Sylvia: A Cannes Film Festival miracle, ha. Jen and I were so bummed that we had to spend a small fortune to bring ourselves over. I got a call that Universal would like to meet with us and got to sit down with Mike Hewitt and Amit Dey - two men that forever changed my life. We spoke about the film, they really enjoyed it and, more importantly, they understood it and knew how to get it out there. I remember leaving the meeting in the pouring rain and I couldn't stop smiling. I knew our lives would never be the same, I didn't know til later that the deal was happening. Mike is also the man who first brought A Serbian Film to people. He's an incredible man, he went above and beyond for our world premiere at Fright Fest and invited many members of the mod community to be in attendance in the 1400 seat theatre - when we saw the Universal logo before the film, we all teared up - and then Fright Fest was kind enough to bring the film on a theatrical run across the UK with Mike. A lot of people have a bad perception of big studios and they are wrong. There are people with a lot of heart and passion like Mike and the UK Universal team working there because they love film and it's because of those people I have a lot of faith in the future of film.

 

Jen: Mike Hewitt and Amit Dey. Two brilliant men with their fingers on the pulse of what's actually going on in the industry and that aren't afraid to take a risk.

 

You have recently shot See No Evil 2 - now how did that one come about, and what drew you to the project?

 

Sylvia: After American Mary, everyone we talked to wanted the same thing again - like literally Katie starring as a sexy surgeon or something close to a surgeon in the same or a very similar storyline. We don't want to repeat ourselves - actually, our goal is to make a film in every sub-genre of horror - and so we passed on a lot of work. We had just come back from a trip and one of our wonderful agents, Chris Ridenhour from APA, had a script he wanted us to read immediately. The script was See No Evil 2. It was totally different, but we had the opportunity to bring our own style to it. Not to mention, we are huge WWE fans. There was a part in the script that Jen and I both stepped back from our laptops and said we have to do this, but we didn't think it would happen. It was too cool a script, too cool an opportunity, and something we wanted so badly, so we didn't think it would happen. We talked to WWE studios and LGF on the phone for about twenty minutes where we discussed our ideas for the film and fangirled about how much we love what they are doing. I think the last thing I said was that they have a great project here and even if we don't get the job, we cannot wait to see it. In two days, we found out that we were hired. One of the best moments of my life.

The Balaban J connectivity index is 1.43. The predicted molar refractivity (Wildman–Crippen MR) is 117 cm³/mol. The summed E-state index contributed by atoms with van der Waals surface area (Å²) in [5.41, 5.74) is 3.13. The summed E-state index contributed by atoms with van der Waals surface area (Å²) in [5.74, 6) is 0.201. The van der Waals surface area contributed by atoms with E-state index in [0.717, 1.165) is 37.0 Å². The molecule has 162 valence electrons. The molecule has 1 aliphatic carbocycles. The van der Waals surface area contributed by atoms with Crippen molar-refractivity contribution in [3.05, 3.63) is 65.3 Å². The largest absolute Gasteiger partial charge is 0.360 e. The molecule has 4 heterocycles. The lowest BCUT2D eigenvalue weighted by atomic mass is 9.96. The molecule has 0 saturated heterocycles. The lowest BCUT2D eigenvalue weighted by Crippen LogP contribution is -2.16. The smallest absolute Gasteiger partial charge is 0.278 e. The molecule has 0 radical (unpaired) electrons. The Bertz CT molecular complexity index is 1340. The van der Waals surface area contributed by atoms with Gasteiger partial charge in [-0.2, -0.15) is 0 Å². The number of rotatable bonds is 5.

Jen: Sylv and I are actually WWE fans from way back. We started watching as the Kane storyline was building up and were actually watching Bad Blood's Hell In A Cell match when Kane made his debut. We have long admired the WWE and have, like everyone, wanted to get in the ring as far back as we can remember. There is nothing in this world like the WWE. They know entertainment better than any other organization in the world. They have withstood the testament of time and just keep getting bigger, badder, and better. We wanted to be a part of that. That year that Kane first entered the WWE was 1997, the very same year that Lionsgate started up in Vancouver. I remember every  time we went by the studio that a silently swore that one day I'd work for them. With See No Evil 2 we had the chance to work with not one, but two phenomenal powerhouses that we've long respected, loved, and admired. And the chance to work with one of our favorite WWE Superstars of all time? Just, wow.